World Disability Day: SC’s Anthem Order Restricts My Freedom
This Wednesday, in an unprecedented move, the SC stressed upon the respect that the National Anthem deserves when sung or played while listening to a PIL. It went one step further by stating that “All the cinema halls in India shall play the National Anthem before the feature film starts and all present in the hall are obliged to stand up to show respect to the National Anthem”.
Since then, a national debate has exploded on patriotism and nationalism. Everyone has a view and those not in agreement are branded ‘anti national’.
However, I’m going to stay silent on whether the national anthem should be played. Not because I don’t have an opinion, but because as a wheelchair user, my challenge is much more complicated.
I fear I might never manage going to the theatre for a movie again. As unfortunately for me, the Supreme Court hasn’t clarified what happens to those like me who can’t stand.
Will I be branded ‘anti-national’?
Or will I be physically assaulted?
After all, it was only a few months back that Salil Chaturvedi, a para-athlete from Panaji, was physically assaulted as he didn’t stand up for the national anthem.
Fellow audience members hadn’t even bothered to check whether Salil could stand before coming to the conclusion that he was ‘anti national’.
In the wake of the Salil Chaturvedi incident, I do feel that our media and politicians have failed too in ignoring the challenges this will put on the disabled.
However, should one be really shocked? From courts to governments, the story is always the same. It was late evening on 1 December that I landed in Delhi after a fog-hit, long delayed flight to learn that the government had decided to present the new Persons With Disabilities Bill in Parliament. This was a moment of excitement and anxiety for the disabled community.
Excitement because eight years after signing the United Nations Convention for Rights of Persons with Disabilities (UNCRPD), 2007, the government had finally taken steps to move beyond the toothless 1995 Act.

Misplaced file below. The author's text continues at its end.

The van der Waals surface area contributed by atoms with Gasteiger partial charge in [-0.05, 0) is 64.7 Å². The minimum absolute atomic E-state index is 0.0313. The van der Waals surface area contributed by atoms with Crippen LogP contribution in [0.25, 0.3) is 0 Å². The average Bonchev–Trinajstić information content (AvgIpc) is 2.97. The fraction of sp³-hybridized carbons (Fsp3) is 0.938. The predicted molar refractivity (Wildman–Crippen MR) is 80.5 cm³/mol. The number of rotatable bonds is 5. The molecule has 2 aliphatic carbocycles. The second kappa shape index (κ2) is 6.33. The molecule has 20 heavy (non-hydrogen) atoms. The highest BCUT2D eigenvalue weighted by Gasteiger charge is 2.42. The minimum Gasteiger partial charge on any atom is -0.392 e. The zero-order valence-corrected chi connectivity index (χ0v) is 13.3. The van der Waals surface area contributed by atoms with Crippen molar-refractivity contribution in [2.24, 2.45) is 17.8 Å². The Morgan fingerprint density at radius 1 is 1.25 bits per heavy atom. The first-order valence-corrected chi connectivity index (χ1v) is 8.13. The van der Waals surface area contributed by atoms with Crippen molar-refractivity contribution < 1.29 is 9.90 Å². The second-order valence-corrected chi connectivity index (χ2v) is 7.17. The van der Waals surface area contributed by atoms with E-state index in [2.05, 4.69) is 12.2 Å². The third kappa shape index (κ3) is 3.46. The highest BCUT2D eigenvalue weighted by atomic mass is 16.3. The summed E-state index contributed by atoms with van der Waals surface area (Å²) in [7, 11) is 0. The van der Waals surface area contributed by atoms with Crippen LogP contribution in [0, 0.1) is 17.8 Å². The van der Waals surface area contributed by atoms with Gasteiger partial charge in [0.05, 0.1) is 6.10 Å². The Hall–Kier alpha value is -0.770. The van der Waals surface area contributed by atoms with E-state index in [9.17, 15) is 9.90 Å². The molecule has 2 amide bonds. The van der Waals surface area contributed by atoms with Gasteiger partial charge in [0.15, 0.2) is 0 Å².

However, I was as worried as I was happy as no one in the disability sector had been given a chance to read the bill in its latest format – leave alone give inputs and frame it.
However, I shouldn’t have been too happy or anxious. Come 2 December, the scheduled time to discuss the bill, the entire Parliament went back to its usual business of creating an uproar and adjourning proceedings. This time it was by courtesy of the flavour of the session – demonetisation.
Maybe it was naïve of me to expect something. After all, the United Progressive Alliance (UPA) government did earn brownie points globally by ratifying the UNCRPD in 2007, but it showed no intent of passing a bill going forward.
Why would they be any better in opposition? At the same time, did the government even expect the bill to be discussed? Or were these pure schematics on the eve of World Disability Day?
At least the current government on the other hand launched a campaign dedicated to disability – the Accessible India campaign.
There is no doubt that the Accessible India Campaign has started a debate and created awareness about disability. However, has it been a success? Instead of sharing my opinion on the issue, I would much rather quote the Supreme Court:
You launched ‘Accessible India’ campaign in December 2015 to make 50 percent of the buildings in each of state capitals accessible to disabled persons. But what have you done. We do not see anything.Till now nothing has been done. The ministry concerned has not taken any steps with regard to implementation of the law or the campaign. Is this the way government functions?. Its Central Coordination Committee of it also has not met for the last four years. This is not acceptable.Chief Justice of India (CJI) bench to Solicitor General, Ranjit Kuma on 24 November
The story is the same in the states too. When the Delhi government launched odd-even last year, they refused to exempt the disabled despite multiple requests from the community highlighting Delhi’s inaccessible public transport infrastructure. Eventually, fearing that the odd-even might be an alternate stay at home day for those like me, I filed a Public Interest Litigation (PIL) and the Delhi High Court intervened.
The World Disability Day was started by the United Nations in 1992 to promote an understanding of disability issues and mobilise support for the dignity, rights and well-being of persons with disabilities. India in 2016 might not have achieved these goals but at least the conversation has started. Next year will be the 25th year of World Disability Day, let’s hope we have more to celebrate then.
(Nipun Malhotra, born with arthrogryposis, is a wheelchair user. He might not stand, but always proudly rises in spirit when the national anthem is played. He can be followed on twitter @nipunmalhotra)